What Does Financial Disclosure in Divorce Proceedings Entail in South Africa? 

Written by: Colleen Mechanic 

29 March 2023

What is financial disclosure in divorce proceedings? 

Aside from the emotional effects of a divorce, there are obviously also inherent financial implications. In South Africa, financial disclosure in divorce proceedings is a critical part of the legal process where both parties are required to provide a full and frank disclosure of their financial situation. Whether the parties are married in or out of community of property, questions often arise as to how the parties’ financial affairs will be divided, whether one party will be held liable to pay maintenance to the other, and how much maintenance each party should pay either to the other or in respect of any children that they may share. The financial disclosure process ensures a fair division of assets, spousal maintenance, and child support.

When Does Financial Disclosure Become Relevant in a Divorce? 

The first step in considering issues relating to maintenance is to determine the extent of each party’s estate, whether joint or separate. To this end, the parties’ legal representatives often request that the other party provide them with details of their financial affairs, including assets, liabilities, and a monthly budget of their income and expenditures.

What Happens When a Party to Divorce Proceedings Does Not Wish to Provide Accurate Financial Disclosure Documentation? 

If a party to a divorce does not want to provide financial disclosure documentation, they often either refuse to provide this information or provide financial disclosure documentation reflecting figures that simply cannot be true.  For instance, a spouse who wants to indicate that their estate is significantly smaller than it is in reality may:

  • not list the entirety of their assets;
  • list their assets but with the values of the same being hopelessly undervalued;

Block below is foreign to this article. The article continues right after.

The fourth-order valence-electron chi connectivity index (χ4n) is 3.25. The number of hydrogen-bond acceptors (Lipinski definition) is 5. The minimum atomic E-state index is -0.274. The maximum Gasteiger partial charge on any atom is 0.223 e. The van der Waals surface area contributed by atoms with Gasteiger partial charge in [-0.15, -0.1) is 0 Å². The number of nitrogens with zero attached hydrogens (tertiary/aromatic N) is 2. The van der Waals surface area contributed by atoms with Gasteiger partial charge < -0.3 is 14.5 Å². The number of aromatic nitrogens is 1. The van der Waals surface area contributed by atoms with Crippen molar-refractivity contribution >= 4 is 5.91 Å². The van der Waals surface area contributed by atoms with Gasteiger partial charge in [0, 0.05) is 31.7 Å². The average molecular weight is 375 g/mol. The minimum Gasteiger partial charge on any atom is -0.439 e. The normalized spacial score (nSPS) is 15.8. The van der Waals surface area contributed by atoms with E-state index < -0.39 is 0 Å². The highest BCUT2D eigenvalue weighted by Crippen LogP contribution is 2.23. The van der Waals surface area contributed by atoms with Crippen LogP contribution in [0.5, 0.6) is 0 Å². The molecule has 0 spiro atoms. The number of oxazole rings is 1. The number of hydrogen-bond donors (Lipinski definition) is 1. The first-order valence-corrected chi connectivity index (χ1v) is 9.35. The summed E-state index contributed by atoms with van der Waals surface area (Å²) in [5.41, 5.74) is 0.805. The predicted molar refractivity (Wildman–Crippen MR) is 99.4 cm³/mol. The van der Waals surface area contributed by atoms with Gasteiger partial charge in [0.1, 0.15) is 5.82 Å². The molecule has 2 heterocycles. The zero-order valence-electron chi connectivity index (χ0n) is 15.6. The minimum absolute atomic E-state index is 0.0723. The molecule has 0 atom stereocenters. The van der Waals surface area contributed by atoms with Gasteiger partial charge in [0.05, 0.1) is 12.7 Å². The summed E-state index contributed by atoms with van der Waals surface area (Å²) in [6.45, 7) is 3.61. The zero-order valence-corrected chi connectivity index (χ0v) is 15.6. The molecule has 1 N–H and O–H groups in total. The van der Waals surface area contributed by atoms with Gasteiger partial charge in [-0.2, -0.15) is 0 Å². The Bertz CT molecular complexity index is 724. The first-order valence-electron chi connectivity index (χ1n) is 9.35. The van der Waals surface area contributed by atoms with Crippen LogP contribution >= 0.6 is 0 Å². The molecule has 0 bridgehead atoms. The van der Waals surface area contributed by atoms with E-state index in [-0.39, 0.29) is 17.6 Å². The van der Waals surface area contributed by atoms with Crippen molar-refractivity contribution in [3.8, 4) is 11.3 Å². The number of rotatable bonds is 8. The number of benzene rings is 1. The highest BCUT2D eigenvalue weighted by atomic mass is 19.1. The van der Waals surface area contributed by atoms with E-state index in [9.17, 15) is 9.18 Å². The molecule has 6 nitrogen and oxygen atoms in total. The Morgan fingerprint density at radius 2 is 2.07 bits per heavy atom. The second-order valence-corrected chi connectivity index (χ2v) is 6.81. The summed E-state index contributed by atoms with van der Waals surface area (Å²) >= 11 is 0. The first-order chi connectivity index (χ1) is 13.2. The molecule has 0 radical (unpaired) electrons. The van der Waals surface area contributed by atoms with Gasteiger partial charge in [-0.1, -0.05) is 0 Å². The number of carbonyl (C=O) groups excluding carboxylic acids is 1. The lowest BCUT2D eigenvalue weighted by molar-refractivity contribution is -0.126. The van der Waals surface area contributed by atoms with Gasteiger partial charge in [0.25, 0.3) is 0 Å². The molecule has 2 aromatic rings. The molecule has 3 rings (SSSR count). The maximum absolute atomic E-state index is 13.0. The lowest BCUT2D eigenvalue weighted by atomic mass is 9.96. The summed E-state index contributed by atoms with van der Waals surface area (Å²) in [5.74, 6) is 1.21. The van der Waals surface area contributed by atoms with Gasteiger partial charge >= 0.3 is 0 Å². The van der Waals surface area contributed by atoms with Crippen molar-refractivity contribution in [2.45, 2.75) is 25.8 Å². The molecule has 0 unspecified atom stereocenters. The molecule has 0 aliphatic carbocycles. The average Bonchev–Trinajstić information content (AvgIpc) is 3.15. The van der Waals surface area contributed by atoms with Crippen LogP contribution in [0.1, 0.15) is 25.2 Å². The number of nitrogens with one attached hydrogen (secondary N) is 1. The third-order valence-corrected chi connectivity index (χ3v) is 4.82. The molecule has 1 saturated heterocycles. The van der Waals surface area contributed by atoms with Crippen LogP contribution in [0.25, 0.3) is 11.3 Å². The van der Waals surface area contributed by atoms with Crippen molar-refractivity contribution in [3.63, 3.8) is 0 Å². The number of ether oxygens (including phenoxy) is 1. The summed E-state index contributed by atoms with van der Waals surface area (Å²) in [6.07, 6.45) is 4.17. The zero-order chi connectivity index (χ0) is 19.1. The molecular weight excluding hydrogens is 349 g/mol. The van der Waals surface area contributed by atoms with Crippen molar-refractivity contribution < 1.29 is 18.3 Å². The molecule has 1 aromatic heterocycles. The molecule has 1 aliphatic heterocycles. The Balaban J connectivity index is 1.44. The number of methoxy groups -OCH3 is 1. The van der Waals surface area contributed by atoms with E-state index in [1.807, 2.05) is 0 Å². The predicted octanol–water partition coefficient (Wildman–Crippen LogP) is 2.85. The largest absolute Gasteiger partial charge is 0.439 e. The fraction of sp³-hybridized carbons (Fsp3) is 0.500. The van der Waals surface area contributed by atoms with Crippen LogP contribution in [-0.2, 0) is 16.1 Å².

• transfer assets into the names of their family and friends as a way to remove them from the equation altogether;
  • take on additional expenses and liabilities and/or
  • overdeclare the extent of these expenses and liabilities.

What Are the Implications of Failure to Provide Financial Disclosure Documentation During a Divorce? 

As well as being unjust, failure to provide financial disclosure documentation during a divorce is a significant obstacle to the fair division of a joint estate and the fair allocation of maintenance obligations. As noted by Spilg J in TS v TS (28917/2016) [2017] ZAGPJHC 244; 2018 (3) SA 572 (GJ), failure to provide financial disclosure documentation makes it difficult to determine the fair spousal and/or child maintenance payable in Rule 43 applications for interim maintenance, and thus, the said judge emphasised the importance of full and frank financial disclosure during such proceedings. It is imperative that the Court be placed in a position to properly assess each party’s respective means to fairly determine the maintenance payable and any contribution towards either party’s legal costs, which may be required to ensure that the parties are able to litigate at the same level.

How Does One Assess the Financial Disclosure Documentation Provided in a Divorce? 

If the spouses shared details of their finances during their marriage, the other spouse could identify a false or incomplete financial disclosure simply by carefully perusing the financial disclosure provided to identify any inconsistencies and check that all assets they are aware of have been declared.  For instance, if you were aware that your partner had been earning R50,000.00 a month during the marriage, and they are now disclosing an income of R35,000.00 a month, this should raise some eyebrows. If no bonuses have been declared, but you recall that your annual vacations were always paid for with these eagerly awaited funds, this should also be pointed out to your legal representative. Your legal representative can also do a search in your spouse’s name at a deeds office or through the Companies and Intellectual Property Commission’s database to ensure that the other party has not failed to disclose immovable property registered in their name or business interests.